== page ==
Women are still victims of brutal assault in today's modern world. Most of them are attacked by their husbands and other male members of the family for reasons such as petty domestic altercations to more serious issues like bringing dishonor to the family. Violent assault in the form of acid attack is most common in many countries.

An acid attack victim finds herself badly disfigured, blind, deaf and disabled. In most of the rural victim's cases, the woman can no longer work or study, not due to her disabilities, but because of the perceived colossal dishonor she brings to her family.

It is widely believed in the male-dominated society that the woman usually provokes the attack herself by her flirtatious behavior or indecorous outspokenness. Further, a single woman who has suffered this tragedy, as a rule, has no chance of ever marrying and will be seen as an eternal burden to her family. And in some cases, if the victim is a married woman, her life becomes even worse. Not only does she have to continue living with the perpetrator, who is usually the husband or a male family member, but in many cases, her children too refuse to have any further contact with her.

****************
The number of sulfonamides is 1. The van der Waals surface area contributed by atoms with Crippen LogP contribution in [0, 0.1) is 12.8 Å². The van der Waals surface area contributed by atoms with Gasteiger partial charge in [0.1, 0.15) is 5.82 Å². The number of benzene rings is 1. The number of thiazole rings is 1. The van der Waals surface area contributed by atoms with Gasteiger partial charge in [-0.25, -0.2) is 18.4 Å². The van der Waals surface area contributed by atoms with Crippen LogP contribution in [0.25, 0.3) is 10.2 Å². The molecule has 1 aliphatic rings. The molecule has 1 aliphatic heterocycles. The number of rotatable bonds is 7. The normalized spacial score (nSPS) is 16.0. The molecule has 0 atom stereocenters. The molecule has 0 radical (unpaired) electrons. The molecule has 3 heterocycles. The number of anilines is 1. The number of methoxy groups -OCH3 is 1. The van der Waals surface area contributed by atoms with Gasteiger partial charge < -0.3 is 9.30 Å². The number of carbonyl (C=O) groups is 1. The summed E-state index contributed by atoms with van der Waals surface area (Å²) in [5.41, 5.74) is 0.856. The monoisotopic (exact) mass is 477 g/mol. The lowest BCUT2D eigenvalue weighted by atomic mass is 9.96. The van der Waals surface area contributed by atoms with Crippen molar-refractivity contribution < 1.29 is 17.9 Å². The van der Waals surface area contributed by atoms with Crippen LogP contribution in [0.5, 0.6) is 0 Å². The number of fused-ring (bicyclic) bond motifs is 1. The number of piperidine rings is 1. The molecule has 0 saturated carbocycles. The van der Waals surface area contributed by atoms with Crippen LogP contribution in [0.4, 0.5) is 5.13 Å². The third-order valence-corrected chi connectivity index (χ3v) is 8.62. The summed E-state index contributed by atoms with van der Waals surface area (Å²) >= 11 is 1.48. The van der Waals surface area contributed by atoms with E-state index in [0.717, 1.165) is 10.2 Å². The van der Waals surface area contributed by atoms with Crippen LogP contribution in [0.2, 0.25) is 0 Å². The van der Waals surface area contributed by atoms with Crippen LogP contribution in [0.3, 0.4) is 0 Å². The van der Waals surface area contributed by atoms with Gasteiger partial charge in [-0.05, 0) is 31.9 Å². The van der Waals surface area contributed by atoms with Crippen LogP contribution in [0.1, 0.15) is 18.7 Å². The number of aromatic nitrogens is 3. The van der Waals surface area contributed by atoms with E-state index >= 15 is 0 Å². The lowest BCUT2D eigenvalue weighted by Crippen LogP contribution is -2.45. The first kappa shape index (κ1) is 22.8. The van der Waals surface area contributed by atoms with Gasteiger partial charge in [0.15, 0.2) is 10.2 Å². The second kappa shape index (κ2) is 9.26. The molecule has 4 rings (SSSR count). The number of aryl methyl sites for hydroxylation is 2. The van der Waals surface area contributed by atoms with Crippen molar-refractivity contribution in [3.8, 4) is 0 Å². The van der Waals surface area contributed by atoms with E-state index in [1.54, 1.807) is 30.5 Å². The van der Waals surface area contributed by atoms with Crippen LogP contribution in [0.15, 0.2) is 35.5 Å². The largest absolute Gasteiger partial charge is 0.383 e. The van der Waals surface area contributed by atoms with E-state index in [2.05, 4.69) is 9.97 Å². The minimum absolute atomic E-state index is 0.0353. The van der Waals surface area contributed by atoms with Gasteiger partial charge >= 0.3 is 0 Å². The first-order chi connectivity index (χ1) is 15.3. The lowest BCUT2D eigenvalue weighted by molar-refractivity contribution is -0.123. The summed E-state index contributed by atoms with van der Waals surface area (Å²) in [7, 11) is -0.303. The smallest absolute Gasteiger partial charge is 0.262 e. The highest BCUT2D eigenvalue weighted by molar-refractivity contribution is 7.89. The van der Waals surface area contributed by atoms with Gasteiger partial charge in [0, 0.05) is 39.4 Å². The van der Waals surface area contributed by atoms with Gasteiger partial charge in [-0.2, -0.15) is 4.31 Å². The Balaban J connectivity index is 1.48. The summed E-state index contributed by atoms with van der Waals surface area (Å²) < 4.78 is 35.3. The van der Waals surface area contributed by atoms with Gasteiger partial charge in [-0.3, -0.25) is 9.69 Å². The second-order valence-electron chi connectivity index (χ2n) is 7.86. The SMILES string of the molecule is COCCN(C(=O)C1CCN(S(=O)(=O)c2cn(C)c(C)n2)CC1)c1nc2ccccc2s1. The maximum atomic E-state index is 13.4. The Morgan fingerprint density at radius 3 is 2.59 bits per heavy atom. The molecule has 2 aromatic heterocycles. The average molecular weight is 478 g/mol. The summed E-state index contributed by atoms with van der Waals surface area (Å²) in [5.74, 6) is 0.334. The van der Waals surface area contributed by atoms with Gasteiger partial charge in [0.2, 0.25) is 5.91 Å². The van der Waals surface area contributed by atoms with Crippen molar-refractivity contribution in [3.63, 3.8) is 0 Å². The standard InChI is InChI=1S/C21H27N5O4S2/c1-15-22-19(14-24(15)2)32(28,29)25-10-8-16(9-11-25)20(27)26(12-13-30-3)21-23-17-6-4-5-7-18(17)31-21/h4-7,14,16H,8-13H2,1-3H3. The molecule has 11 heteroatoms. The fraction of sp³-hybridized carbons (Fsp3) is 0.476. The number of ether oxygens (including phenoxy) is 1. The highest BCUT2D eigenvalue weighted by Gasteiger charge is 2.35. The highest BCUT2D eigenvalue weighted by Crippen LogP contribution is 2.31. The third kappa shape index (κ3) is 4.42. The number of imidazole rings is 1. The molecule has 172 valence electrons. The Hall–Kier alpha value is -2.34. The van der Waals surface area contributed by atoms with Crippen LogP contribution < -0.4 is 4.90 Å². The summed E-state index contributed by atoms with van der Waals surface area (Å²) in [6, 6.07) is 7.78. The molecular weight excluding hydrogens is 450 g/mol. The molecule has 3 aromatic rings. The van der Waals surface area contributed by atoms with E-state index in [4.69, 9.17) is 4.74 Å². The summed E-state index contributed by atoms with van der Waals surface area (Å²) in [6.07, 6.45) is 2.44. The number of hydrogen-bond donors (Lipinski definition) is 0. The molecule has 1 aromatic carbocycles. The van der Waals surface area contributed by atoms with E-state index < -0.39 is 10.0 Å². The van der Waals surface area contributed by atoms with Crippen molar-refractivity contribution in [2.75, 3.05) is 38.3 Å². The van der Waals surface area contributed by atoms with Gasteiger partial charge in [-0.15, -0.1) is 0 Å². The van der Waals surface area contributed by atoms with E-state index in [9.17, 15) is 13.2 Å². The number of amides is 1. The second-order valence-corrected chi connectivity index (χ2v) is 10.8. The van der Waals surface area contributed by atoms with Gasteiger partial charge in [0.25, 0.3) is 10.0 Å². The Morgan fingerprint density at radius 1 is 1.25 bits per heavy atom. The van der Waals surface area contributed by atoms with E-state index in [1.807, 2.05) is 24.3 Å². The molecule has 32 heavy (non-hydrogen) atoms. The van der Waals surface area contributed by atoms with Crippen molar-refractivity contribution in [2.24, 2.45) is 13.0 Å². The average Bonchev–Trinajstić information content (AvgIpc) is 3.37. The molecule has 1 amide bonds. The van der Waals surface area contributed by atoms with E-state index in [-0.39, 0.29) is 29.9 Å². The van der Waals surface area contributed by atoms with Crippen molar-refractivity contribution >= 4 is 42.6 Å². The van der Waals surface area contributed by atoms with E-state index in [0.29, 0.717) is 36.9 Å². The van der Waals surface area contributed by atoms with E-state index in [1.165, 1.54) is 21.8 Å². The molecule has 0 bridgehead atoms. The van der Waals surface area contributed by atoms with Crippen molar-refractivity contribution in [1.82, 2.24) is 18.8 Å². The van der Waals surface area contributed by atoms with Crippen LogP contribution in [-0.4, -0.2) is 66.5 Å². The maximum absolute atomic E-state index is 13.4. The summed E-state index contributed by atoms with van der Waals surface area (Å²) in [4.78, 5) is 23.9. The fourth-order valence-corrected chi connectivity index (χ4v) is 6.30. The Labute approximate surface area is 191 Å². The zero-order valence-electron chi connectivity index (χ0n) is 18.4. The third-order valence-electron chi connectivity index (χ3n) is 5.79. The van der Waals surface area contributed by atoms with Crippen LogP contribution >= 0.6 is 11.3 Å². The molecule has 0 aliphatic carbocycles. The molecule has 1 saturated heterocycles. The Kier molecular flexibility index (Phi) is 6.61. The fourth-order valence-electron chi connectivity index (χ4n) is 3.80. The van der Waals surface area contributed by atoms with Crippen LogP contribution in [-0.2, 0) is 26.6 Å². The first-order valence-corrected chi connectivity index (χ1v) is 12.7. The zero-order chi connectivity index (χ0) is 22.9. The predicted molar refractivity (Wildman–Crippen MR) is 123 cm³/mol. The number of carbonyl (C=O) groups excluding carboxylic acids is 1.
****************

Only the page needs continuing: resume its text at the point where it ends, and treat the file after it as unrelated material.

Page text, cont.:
According to Wikipedia, these attacks are most common in Cambodia, Afghanistan, India, Bangladesh, Pakistan and a few other countries. According to statistics, 80 percent of victims of these acid attacks are female and almost 70 percent are under 18 years of age.

Recently, Pakistani filmmaker and journalist Sharmeen Obaid Chinoy won her first Oscar for a 52-minute documentary 'Saving Face,' which talks about the suffering in the lives of two women in Pakistan, who are acid attack survivors, and their effort at bringing the attackers to justice. Chinoy hopes to raise a voice and bring about awareness of these monstrous acid attacks and the survivors through her short film.

We bring you a slideshow of acid attack victims around the world, who have survived and moved on.